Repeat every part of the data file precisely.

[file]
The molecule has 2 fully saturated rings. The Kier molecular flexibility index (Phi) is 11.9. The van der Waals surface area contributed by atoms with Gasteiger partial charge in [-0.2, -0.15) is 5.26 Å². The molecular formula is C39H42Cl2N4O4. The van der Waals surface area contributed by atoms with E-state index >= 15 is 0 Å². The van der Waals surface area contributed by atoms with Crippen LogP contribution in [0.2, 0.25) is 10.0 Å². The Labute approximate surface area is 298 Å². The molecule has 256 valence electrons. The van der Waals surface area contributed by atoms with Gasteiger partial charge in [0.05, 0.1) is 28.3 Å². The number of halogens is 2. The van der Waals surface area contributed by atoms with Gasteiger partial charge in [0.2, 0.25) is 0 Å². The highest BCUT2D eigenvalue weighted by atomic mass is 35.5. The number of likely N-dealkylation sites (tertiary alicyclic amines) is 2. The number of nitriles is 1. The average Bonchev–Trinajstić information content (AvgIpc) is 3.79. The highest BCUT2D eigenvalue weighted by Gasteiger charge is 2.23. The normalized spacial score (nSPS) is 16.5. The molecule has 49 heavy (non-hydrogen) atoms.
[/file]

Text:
The molecule has 2 fully saturated rings. The Kier molecular flexibility index (Phi) is 11.9. The van der Waals surface area contributed by atoms with Gasteiger partial charge in [-0.2, -0.15) is 5.26 Å². The molecular formula is C39H42Cl2N4O4. The van der Waals surface area contributed by atoms with E-state index >= 15 is 0 Å². The van der Waals surface area contributed by atoms with Crippen LogP contribution in [0.2, 0.25) is 10.0 Å². The Labute approximate surface area is 298 Å². The molecule has 256 valence electrons. The van der Waals surface area contributed by atoms with Gasteiger partial charge in [0.05, 0.1) is 28.3 Å². The number of halogens is 2. The van der Waals surface area contributed by atoms with Gasteiger partial charge in [0.2, 0.25) is 0 Å². The highest BCUT2D eigenvalue weighted by atomic mass is 35.5. The number of likely N-dealkylation sites (tertiary alicyclic amines) is 2. The number of nitriles is 1. The average Bonchev–Trinajstić information content (AvgIpc) is 3.79. The highest BCUT2D eigenvalue weighted by Gasteiger charge is 2.23. The normalized spacial score (nSPS) is 16.5. The molecule has 49 heavy (non-hydrogen) atoms.